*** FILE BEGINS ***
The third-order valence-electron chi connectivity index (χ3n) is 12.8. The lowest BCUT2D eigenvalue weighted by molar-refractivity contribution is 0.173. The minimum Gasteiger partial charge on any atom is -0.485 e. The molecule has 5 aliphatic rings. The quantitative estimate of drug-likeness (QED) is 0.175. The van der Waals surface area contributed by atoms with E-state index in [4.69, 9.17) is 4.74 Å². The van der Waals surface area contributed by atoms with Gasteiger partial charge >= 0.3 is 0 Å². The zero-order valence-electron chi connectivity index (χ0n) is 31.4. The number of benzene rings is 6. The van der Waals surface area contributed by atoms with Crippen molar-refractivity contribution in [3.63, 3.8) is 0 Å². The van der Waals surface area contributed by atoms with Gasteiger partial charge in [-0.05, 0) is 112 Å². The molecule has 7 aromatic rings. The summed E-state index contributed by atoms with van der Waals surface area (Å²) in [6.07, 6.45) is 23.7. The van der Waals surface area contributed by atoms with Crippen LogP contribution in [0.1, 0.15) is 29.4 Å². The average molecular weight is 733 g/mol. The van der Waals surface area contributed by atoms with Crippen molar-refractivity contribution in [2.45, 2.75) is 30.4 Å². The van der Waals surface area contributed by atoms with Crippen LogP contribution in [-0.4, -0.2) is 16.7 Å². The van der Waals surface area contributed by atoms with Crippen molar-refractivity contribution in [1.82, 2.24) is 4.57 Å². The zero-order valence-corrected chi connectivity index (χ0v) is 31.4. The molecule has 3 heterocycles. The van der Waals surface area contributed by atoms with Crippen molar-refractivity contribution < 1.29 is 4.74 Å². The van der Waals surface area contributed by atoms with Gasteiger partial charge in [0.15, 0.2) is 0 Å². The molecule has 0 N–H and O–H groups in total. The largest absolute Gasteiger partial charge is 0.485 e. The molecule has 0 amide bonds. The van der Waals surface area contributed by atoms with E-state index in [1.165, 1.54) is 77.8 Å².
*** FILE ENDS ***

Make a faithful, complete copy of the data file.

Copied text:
The third-order valence-electron chi connectivity index (χ3n) is 12.8. The lowest BCUT2D eigenvalue weighted by molar-refractivity contribution is 0.173. The minimum Gasteiger partial charge on any atom is -0.485 e. The molecule has 5 aliphatic rings. The quantitative estimate of drug-likeness (QED) is 0.175. The van der Waals surface area contributed by atoms with E-state index in [4.69, 9.17) is 4.74 Å². The van der Waals surface area contributed by atoms with Gasteiger partial charge >= 0.3 is 0 Å². The zero-order valence-electron chi connectivity index (χ0n) is 31.4. The number of benzene rings is 6. The van der Waals surface area contributed by atoms with Crippen molar-refractivity contribution in [3.63, 3.8) is 0 Å². The van der Waals surface area contributed by atoms with Gasteiger partial charge in [-0.05, 0) is 112 Å². The molecule has 7 aromatic rings. The summed E-state index contributed by atoms with van der Waals surface area (Å²) in [6.07, 6.45) is 23.7. The van der Waals surface area contributed by atoms with Crippen LogP contribution in [0.1, 0.15) is 29.4 Å². The average molecular weight is 733 g/mol. The van der Waals surface area contributed by atoms with Crippen molar-refractivity contribution in [2.45, 2.75) is 30.4 Å². The van der Waals surface area contributed by atoms with Crippen LogP contribution in [-0.4, -0.2) is 16.7 Å². The van der Waals surface area contributed by atoms with Crippen molar-refractivity contribution in [1.82, 2.24) is 4.57 Å². The zero-order valence-corrected chi connectivity index (χ0v) is 31.4. The molecule has 3 heterocycles. The van der Waals surface area contributed by atoms with Crippen molar-refractivity contribution < 1.29 is 4.74 Å². The van der Waals surface area contributed by atoms with Gasteiger partial charge in [0.15, 0.2) is 0 Å². The molecule has 0 N–H and O–H groups in total. The largest absolute Gasteiger partial charge is 0.485 e. The molecule has 0 amide bonds. The van der Waals surface area contributed by atoms with E-state index in [1.165, 1.54) is 77.8 Å².